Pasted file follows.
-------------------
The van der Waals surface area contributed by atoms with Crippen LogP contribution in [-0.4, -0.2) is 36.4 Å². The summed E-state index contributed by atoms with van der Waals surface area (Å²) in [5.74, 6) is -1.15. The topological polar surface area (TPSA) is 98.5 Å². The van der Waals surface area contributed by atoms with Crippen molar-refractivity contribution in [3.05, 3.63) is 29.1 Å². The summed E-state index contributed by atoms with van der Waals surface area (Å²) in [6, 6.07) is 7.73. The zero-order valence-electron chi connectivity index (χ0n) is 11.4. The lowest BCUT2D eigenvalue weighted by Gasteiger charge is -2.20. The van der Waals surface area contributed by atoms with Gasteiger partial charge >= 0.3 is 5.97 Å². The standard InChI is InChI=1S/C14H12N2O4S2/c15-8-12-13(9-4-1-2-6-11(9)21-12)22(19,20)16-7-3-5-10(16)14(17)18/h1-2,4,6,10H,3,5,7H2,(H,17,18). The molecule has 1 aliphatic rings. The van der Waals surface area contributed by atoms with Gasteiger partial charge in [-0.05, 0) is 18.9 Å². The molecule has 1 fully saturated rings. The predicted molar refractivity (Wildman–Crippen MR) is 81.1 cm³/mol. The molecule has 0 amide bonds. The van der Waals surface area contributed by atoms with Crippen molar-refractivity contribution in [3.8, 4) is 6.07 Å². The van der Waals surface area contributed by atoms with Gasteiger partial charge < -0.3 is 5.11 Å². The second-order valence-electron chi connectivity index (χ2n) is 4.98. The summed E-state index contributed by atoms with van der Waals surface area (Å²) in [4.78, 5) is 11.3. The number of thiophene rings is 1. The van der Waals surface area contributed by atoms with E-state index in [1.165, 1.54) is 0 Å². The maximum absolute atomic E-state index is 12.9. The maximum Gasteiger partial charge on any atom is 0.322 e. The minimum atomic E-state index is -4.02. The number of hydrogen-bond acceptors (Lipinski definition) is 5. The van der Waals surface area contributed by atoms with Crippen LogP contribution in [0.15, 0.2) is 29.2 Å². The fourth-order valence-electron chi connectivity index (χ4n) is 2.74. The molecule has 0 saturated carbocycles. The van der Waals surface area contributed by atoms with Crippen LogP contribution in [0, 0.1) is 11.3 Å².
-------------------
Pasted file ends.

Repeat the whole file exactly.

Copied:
The van der Waals surface area contributed by atoms with Crippen LogP contribution in [-0.4, -0.2) is 36.4 Å². The summed E-state index contributed by atoms with van der Waals surface area (Å²) in [5.74, 6) is -1.15. The topological polar surface area (TPSA) is 98.5 Å². The van der Waals surface area contributed by atoms with Crippen molar-refractivity contribution in [3.05, 3.63) is 29.1 Å². The summed E-state index contributed by atoms with van der Waals surface area (Å²) in [6, 6.07) is 7.73. The zero-order valence-electron chi connectivity index (χ0n) is 11.4. The lowest BCUT2D eigenvalue weighted by Gasteiger charge is -2.20. The van der Waals surface area contributed by atoms with Gasteiger partial charge >= 0.3 is 5.97 Å². The standard InChI is InChI=1S/C14H12N2O4S2/c15-8-12-13(9-4-1-2-6-11(9)21-12)22(19,20)16-7-3-5-10(16)14(17)18/h1-2,4,6,10H,3,5,7H2,(H,17,18). The molecule has 1 aliphatic rings. The van der Waals surface area contributed by atoms with Gasteiger partial charge in [-0.05, 0) is 18.9 Å². The molecule has 1 fully saturated rings. The predicted molar refractivity (Wildman–Crippen MR) is 81.1 cm³/mol. The molecule has 0 amide bonds. The van der Waals surface area contributed by atoms with Crippen molar-refractivity contribution in [3.8, 4) is 6.07 Å². The van der Waals surface area contributed by atoms with Gasteiger partial charge < -0.3 is 5.11 Å². The second-order valence-electron chi connectivity index (χ2n) is 4.98. The summed E-state index contributed by atoms with van der Waals surface area (Å²) in [4.78, 5) is 11.3. The number of thiophene rings is 1. The van der Waals surface area contributed by atoms with E-state index in [1.165, 1.54) is 0 Å². The maximum absolute atomic E-state index is 12.9. The maximum Gasteiger partial charge on any atom is 0.322 e. The minimum atomic E-state index is -4.02. The number of hydrogen-bond acceptors (Lipinski definition) is 5. The van der Waals surface area contributed by atoms with Crippen LogP contribution in [0.15, 0.2) is 29.2 Å². The fourth-order valence-electron chi connectivity index (χ4n) is 2.74. The molecule has 0 saturated carbocycles. The van der Waals surface area contributed by atoms with Crippen LogP contribution in [0, 0.1) is 11.3 Å².